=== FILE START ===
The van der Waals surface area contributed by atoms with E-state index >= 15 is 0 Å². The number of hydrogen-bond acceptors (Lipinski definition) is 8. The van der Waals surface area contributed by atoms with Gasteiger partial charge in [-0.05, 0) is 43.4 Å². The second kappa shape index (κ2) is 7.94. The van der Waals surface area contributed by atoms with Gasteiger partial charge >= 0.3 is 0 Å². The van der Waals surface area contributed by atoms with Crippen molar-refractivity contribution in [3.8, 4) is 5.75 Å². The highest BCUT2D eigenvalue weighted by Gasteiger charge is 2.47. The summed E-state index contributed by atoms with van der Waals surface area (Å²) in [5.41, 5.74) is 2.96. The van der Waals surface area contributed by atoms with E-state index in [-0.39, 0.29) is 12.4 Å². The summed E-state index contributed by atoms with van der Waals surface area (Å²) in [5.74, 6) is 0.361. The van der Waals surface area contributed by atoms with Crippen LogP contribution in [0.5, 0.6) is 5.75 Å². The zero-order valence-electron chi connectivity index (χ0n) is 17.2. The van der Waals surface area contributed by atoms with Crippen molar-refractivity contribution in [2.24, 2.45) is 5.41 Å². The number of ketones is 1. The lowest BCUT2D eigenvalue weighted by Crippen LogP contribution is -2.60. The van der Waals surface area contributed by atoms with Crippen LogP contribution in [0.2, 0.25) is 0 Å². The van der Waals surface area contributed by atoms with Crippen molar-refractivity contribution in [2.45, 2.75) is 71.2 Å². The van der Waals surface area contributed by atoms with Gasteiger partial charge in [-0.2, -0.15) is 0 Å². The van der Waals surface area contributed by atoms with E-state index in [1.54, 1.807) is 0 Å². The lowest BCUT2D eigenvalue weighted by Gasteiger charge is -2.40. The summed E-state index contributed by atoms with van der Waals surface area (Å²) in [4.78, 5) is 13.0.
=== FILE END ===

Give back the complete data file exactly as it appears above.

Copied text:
The van der Waals surface area contributed by atoms with E-state index >= 15 is 0 Å². The number of hydrogen-bond acceptors (Lipinski definition) is 8. The van der Waals surface area contributed by atoms with Gasteiger partial charge in [-0.05, 0) is 43.4 Å². The second kappa shape index (κ2) is 7.94. The van der Waals surface area contributed by atoms with Gasteiger partial charge >= 0.3 is 0 Å². The van der Waals surface area contributed by atoms with Crippen molar-refractivity contribution in [3.8, 4) is 5.75 Å². The highest BCUT2D eigenvalue weighted by Gasteiger charge is 2.47. The summed E-state index contributed by atoms with van der Waals surface area (Å²) in [5.41, 5.74) is 2.96. The van der Waals surface area contributed by atoms with E-state index in [-0.39, 0.29) is 12.4 Å². The summed E-state index contributed by atoms with van der Waals surface area (Å²) in [5.74, 6) is 0.361. The van der Waals surface area contributed by atoms with Crippen LogP contribution in [0.5, 0.6) is 5.75 Å². The zero-order valence-electron chi connectivity index (χ0n) is 17.2. The van der Waals surface area contributed by atoms with Crippen molar-refractivity contribution in [2.24, 2.45) is 5.41 Å². The number of ketones is 1. The lowest BCUT2D eigenvalue weighted by Crippen LogP contribution is -2.60. The van der Waals surface area contributed by atoms with Crippen LogP contribution in [0.2, 0.25) is 0 Å². The van der Waals surface area contributed by atoms with Crippen molar-refractivity contribution in [2.45, 2.75) is 71.2 Å². The van der Waals surface area contributed by atoms with Gasteiger partial charge in [-0.2, -0.15) is 0 Å². The van der Waals surface area contributed by atoms with E-state index in [1.54, 1.807) is 0 Å². The lowest BCUT2D eigenvalue weighted by Gasteiger charge is -2.40. The summed E-state index contributed by atoms with van der Waals surface area (Å²) in [4.78, 5) is 13.0.